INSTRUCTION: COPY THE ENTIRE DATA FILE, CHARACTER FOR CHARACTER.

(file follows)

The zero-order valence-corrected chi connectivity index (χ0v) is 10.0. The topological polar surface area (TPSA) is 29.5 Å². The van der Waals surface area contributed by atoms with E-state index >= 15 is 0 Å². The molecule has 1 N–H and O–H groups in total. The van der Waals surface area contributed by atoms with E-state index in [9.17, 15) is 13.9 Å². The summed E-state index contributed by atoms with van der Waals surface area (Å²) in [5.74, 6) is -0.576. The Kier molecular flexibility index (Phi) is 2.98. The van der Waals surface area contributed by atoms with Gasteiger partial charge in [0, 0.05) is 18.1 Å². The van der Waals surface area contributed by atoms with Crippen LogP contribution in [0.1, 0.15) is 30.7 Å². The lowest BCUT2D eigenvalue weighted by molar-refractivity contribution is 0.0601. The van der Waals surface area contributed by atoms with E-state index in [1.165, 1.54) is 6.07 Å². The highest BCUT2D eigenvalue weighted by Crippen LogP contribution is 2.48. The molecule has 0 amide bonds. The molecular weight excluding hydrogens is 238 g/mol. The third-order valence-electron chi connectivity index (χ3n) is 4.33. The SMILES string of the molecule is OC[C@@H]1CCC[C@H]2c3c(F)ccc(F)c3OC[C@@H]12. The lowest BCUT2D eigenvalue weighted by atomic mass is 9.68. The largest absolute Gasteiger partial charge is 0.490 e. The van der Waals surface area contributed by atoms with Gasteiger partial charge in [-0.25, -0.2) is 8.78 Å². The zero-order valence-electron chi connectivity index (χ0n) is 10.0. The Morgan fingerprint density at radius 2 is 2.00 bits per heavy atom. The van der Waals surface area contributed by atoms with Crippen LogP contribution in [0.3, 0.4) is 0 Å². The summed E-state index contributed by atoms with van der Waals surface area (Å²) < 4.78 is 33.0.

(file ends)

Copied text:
The zero-order valence-corrected chi connectivity index (χ0v) is 10.0. The topological polar surface area (TPSA) is 29.5 Å². The van der Waals surface area contributed by atoms with E-state index >= 15 is 0 Å². The molecule has 1 N–H and O–H groups in total. The van der Waals surface area contributed by atoms with E-state index in [9.17, 15) is 13.9 Å². The summed E-state index contributed by atoms with van der Waals surface area (Å²) in [5.74, 6) is -0.576. The Kier molecular flexibility index (Phi) is 2.98. The van der Waals surface area contributed by atoms with Gasteiger partial charge in [0, 0.05) is 18.1 Å². The van der Waals surface area contributed by atoms with Crippen LogP contribution in [0.1, 0.15) is 30.7 Å². The lowest BCUT2D eigenvalue weighted by molar-refractivity contribution is 0.0601. The van der Waals surface area contributed by atoms with E-state index in [1.165, 1.54) is 6.07 Å². The highest BCUT2D eigenvalue weighted by Crippen LogP contribution is 2.48. The molecule has 0 amide bonds. The molecular weight excluding hydrogens is 238 g/mol. The third-order valence-electron chi connectivity index (χ3n) is 4.33. The SMILES string of the molecule is OC[C@@H]1CCC[C@H]2c3c(F)ccc(F)c3OC[C@@H]12. The lowest BCUT2D eigenvalue weighted by atomic mass is 9.68. The largest absolute Gasteiger partial charge is 0.490 e. The van der Waals surface area contributed by atoms with Gasteiger partial charge in [-0.25, -0.2) is 8.78 Å². The zero-order valence-electron chi connectivity index (χ0n) is 10.0. The Morgan fingerprint density at radius 2 is 2.00 bits per heavy atom. The van der Waals surface area contributed by atoms with Crippen LogP contribution in [0.3, 0.4) is 0 Å². The summed E-state index contributed by atoms with van der Waals surface area (Å²) < 4.78 is 33.0.